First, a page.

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- PressCambridge Artist receives Gottlieb Grant April 11, 2011, CAMBRIDGE, NEW YORK Artist Leslie Parke has recently been awarded a $25,000 Individual Support Grant from the Adolph & Esther Gottlieb Foundation of New York, honoring her extensive career as a professional painter. This grant is awarded each year to twelve artists worldwide who have devoted their lives to developing their art and have maintained a mature intellectual, technical and creative artistic development for a minimum of 20 years. “Making art is a way for me to both experience and comment on exiting art,” says Parke. “My early work was all about appropriation, working with images from Matisse, Ingres and Giotto. Now art historical references are just the filter through which I see the world.” In her current series, Parke creates abstract compositions from real subject matter, drawn from life. Her subjects – water, trees, crystal, china, recycled bales of paper and cans – become vehicles for shape, color, space and light. She employs monumental scale, all-over composition, and gestures that assert the surface of the painting. Painted in oil on linen or canvas, some as large as 60? x 70?, her paintings,…
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Last night at the Dorset Theater Festival, I saw Red, the John Logan play about Mark Rothko with Tim Daly as Rothko and Charles Socarides as Rothko’s assistant. This is the second time I have seen this play, the first time being some months ago at the Capital Rep in Albany with Kevin Maguire playing Rothko and David Kenner playing his assistant. Kevin is a good friend and I was mostly interested in how he might embody Rothko. He took the route of assuming his physicality and Russian accent, Tim Daly, who is tall and thin with plenty of hair (not exactly Rothko’s body double), for me, created the artist’s mind. The experience of the play was completely different. This time with Daly I followed his every painting reference. This is so how painter’s talk — this painting leads to that, this painting is the reason that that painting is important, or this painting completely overturns the relevance and meaning of that painting. It made me wonder what it was like to see this play if you didn’t know all the references. So, with what I can recall of last night’s dialog, I have put together a little cheat sheet for anyone who wants to know what the lines refer to.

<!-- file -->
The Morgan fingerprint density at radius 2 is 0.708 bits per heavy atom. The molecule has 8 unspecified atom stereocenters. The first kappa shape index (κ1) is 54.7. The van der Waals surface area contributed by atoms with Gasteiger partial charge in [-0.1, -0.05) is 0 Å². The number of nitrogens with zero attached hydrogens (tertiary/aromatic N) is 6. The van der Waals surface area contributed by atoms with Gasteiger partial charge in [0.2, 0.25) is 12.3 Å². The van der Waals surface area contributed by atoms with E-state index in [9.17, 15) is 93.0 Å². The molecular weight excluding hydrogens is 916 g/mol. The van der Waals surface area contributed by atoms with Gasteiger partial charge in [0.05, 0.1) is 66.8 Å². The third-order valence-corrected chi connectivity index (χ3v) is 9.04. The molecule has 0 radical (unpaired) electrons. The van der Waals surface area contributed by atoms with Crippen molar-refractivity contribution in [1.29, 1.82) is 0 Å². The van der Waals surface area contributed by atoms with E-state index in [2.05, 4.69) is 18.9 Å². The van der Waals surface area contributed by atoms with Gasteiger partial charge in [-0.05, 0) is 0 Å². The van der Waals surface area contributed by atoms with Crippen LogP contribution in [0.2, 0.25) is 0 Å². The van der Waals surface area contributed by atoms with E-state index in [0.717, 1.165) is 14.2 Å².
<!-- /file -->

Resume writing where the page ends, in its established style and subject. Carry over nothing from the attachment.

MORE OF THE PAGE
In 1958, Rothko was commissioned to do a series of paintings for The Four Season’s Restaurant, in the new Seagram building designed German architect Meis van der Rohe (or as my ex-German boyfriend liked to call him — Meis van der Boring) with the interior space, including The Four Season’s Restaurant, designed by Philip Johnson of The Glass House fame.
Rothko asks Ken if Sidney sent him. That was Rothko’s dealer Sidney Janis:
He asks Ken who his favorite artist is and Ken answers Jackson Pollock.
Later Rothko talks about Pollock’s fatal car accident being a suicide:
Rothko asks again, who is Ken’s favorite artist and he replies Picasso (who was still alive when this play takes place):
Rothko talks about Matisse’s “Red Studio” being the inspiration for the Seagram murals:
And the stairway and space in a library designed by Michelangelo creating a space he envisions for his paintings:
Then he makes reference to a painting in a dark corner of a church by Caravaggio and how without any light on it, Caravaggio made the light emanate from within the painting. I don’t know the specific Caravaggio, but he managed to have that emanating light in most of his work:
He also talks about the light emanating from the Hebrew letters in this painting at the National Gallery in London by Rembrandt:
And the importance of Goya:
Rothko talks about his peers, de Kooning, Barnett Newman and Motherwell:
And finally he rails against the “young bucks”, Jasper Johns, Warhol, Frank Stella, Rauchenberg and that “cartoon painter” Roy Lichtenstein:
Ken tries to counter Rothko’s despair about, “One day the black will swallow the red.” by bringing up the late Matisse cutouts and Van Gogh’s colorful last painting:
In the end, it seems that the black swallows the red:
If you go:
June 18th-July 6th
Dorset Theater Festival
Box Office/ Administrative Office:
P.O. Box 510
Dorset, Vermont 05251